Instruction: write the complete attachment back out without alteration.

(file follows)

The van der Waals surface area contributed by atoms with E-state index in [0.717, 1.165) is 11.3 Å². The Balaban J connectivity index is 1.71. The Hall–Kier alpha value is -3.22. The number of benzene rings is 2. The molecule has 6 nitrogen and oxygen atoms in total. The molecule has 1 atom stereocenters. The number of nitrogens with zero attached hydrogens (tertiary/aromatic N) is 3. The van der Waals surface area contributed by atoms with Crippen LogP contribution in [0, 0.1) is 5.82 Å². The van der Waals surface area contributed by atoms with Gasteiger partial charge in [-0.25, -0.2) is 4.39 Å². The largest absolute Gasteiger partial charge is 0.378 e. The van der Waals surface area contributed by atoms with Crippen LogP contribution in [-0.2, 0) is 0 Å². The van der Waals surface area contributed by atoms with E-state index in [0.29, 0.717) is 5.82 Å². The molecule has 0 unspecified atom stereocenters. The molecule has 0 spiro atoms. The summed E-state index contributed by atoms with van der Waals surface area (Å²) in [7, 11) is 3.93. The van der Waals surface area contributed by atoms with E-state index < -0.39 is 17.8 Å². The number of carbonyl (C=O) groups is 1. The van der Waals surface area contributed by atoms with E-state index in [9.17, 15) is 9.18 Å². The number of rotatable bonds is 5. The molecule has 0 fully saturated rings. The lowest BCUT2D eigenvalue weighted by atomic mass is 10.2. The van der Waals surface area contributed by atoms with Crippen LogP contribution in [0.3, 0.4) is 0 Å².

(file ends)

The van der Waals surface area contributed by atoms with E-state index in [0.717, 1.165) is 11.3 Å². The Balaban J connectivity index is 1.71. The Hall–Kier alpha value is -3.22. The number of benzene rings is 2. The molecule has 6 nitrogen and oxygen atoms in total. The molecule has 1 atom stereocenters. The number of nitrogens with zero attached hydrogens (tertiary/aromatic N) is 3. The van der Waals surface area contributed by atoms with Crippen LogP contribution in [0, 0.1) is 5.82 Å². The van der Waals surface area contributed by atoms with Gasteiger partial charge in [-0.25, -0.2) is 4.39 Å². The largest absolute Gasteiger partial charge is 0.378 e. The van der Waals surface area contributed by atoms with Crippen LogP contribution in [-0.2, 0) is 0 Å². The van der Waals surface area contributed by atoms with E-state index in [0.29, 0.717) is 5.82 Å². The molecule has 0 unspecified atom stereocenters. The molecule has 0 spiro atoms. The summed E-state index contributed by atoms with van der Waals surface area (Å²) in [7, 11) is 3.93. The van der Waals surface area contributed by atoms with E-state index < -0.39 is 17.8 Å². The number of carbonyl (C=O) groups is 1. The van der Waals surface area contributed by atoms with E-state index in [9.17, 15) is 9.18 Å². The number of rotatable bonds is 5. The molecule has 0 fully saturated rings. The lowest BCUT2D eigenvalue weighted by atomic mass is 10.2. The van der Waals surface area contributed by atoms with Crippen LogP contribution in [0.3, 0.4) is 0 Å².